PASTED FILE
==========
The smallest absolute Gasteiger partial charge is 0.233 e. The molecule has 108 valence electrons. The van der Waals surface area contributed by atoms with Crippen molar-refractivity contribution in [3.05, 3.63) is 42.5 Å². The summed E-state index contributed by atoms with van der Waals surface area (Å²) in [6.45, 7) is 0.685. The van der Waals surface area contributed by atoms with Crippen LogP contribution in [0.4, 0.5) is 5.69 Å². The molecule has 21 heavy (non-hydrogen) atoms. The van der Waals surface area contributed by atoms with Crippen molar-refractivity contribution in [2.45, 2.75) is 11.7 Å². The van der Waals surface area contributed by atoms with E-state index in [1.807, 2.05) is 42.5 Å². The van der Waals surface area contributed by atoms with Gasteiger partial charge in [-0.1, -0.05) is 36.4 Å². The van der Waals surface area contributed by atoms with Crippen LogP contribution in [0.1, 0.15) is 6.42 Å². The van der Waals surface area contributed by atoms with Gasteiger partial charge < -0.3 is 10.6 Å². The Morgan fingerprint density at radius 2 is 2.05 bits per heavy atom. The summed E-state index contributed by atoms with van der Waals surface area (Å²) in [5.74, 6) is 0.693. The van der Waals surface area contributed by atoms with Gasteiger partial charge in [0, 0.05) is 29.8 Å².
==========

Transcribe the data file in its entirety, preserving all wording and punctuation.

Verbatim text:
The smallest absolute Gasteiger partial charge is 0.233 e. The molecule has 108 valence electrons. The van der Waals surface area contributed by atoms with Crippen molar-refractivity contribution in [3.05, 3.63) is 42.5 Å². The summed E-state index contributed by atoms with van der Waals surface area (Å²) in [6.45, 7) is 0.685. The van der Waals surface area contributed by atoms with Crippen LogP contribution in [0.4, 0.5) is 5.69 Å². The molecule has 21 heavy (non-hydrogen) atoms. The van der Waals surface area contributed by atoms with Crippen molar-refractivity contribution in [2.45, 2.75) is 11.7 Å². The van der Waals surface area contributed by atoms with E-state index in [1.807, 2.05) is 42.5 Å². The van der Waals surface area contributed by atoms with Gasteiger partial charge in [-0.1, -0.05) is 36.4 Å². The van der Waals surface area contributed by atoms with Crippen LogP contribution in [0.1, 0.15) is 6.42 Å². The van der Waals surface area contributed by atoms with Gasteiger partial charge < -0.3 is 10.6 Å². The Morgan fingerprint density at radius 2 is 2.05 bits per heavy atom. The summed E-state index contributed by atoms with van der Waals surface area (Å²) in [5.74, 6) is 0.693. The van der Waals surface area contributed by atoms with Gasteiger partial charge in [0, 0.05) is 29.8 Å².